Still, I wait.

A few years later the room changes again. It’s a new city altogether. I can see through the window and there are trees outside. And birds! Early morning sun peeks into the room.

Still, I wait.

That morning finally arrives. With the rising of a new sun, he picks me from the shelf and walks to the balcony and opens me. I am dizzy with the feeling of being alive.

That evening I hear him say. “Raman, this has been with me for over eight years. This morning I opened it. And this evening Hilary Mantel is dead!”

But how can she be? I am alive. I am her.

#HWR #FDC10 #prompt2


Advanced Wide Bore 3 Tonne Broadband MRI with Audio Visual Experience. Manufactured by Philips. A white monster. With the press of a button the technician pulls out its tongue. I am ready meat for it - my clothes have been taken (along with a bit of my dignity) and I am in the cotton of the clinic. I am placed on the extended tongue. The technician hands me a switch – in case of emergency - a polite way of him saying if you panic and can’t take ten minutes of this loud claustrophobic experience inside the monster’s belly. Keep your arms on your sides. Don’t move your head. He can see that rest of the body will not be a problem. All his instructions follow the same theme. Stay calm. Stay still.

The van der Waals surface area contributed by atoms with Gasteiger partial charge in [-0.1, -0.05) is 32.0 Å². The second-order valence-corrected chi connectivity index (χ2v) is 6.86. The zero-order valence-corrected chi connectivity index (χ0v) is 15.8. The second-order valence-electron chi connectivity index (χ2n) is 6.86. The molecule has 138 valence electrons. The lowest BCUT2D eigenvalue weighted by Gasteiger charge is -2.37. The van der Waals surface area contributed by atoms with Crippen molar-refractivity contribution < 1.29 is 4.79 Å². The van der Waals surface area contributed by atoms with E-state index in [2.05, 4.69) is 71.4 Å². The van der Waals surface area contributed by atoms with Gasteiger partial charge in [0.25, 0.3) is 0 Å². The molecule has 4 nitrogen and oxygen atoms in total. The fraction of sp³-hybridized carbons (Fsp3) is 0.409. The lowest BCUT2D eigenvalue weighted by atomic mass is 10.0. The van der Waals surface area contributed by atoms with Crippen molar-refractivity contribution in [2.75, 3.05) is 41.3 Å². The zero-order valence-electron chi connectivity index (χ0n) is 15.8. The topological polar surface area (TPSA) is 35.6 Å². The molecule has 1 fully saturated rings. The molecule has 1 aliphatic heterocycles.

Stay still. The thing that I failed at. The reason I am here in the first place.

Shivam and Irfan went first, the base, a strong foundation. Vinay the balancer, our mezzanine went next. On Irfan’s strong legs I rose, on Vinay’s steady shoulders I rested. Raman starts her climb, the tricky part of the organ. All I am to do is watch. Stay still. Till Raman is part of us. Part of what we are to be. I am to breath steadily, feel the strength of us, feel the energy of earth rise through the intertwined limbs. And I am to stay steady. Stay still.

She is so happy. The girl opposite us. Her mother claps. The girl claps. I forget the only thing I am required to do. I wave at the girl.

I remember the green of treetops turning to a dust filled sky. I remember few crows dotting that sky. I remember the sound of a thud. I remember a stillness greet me.

The only thing that I was required to do. Since the moment I failed at it, I have been still.

#HWR #FDC10#prompt1


Temperature dropped suddenly. Fog rushed in. All the buildings surrounding the office, despite all the fancy high voltage lights, disappeare...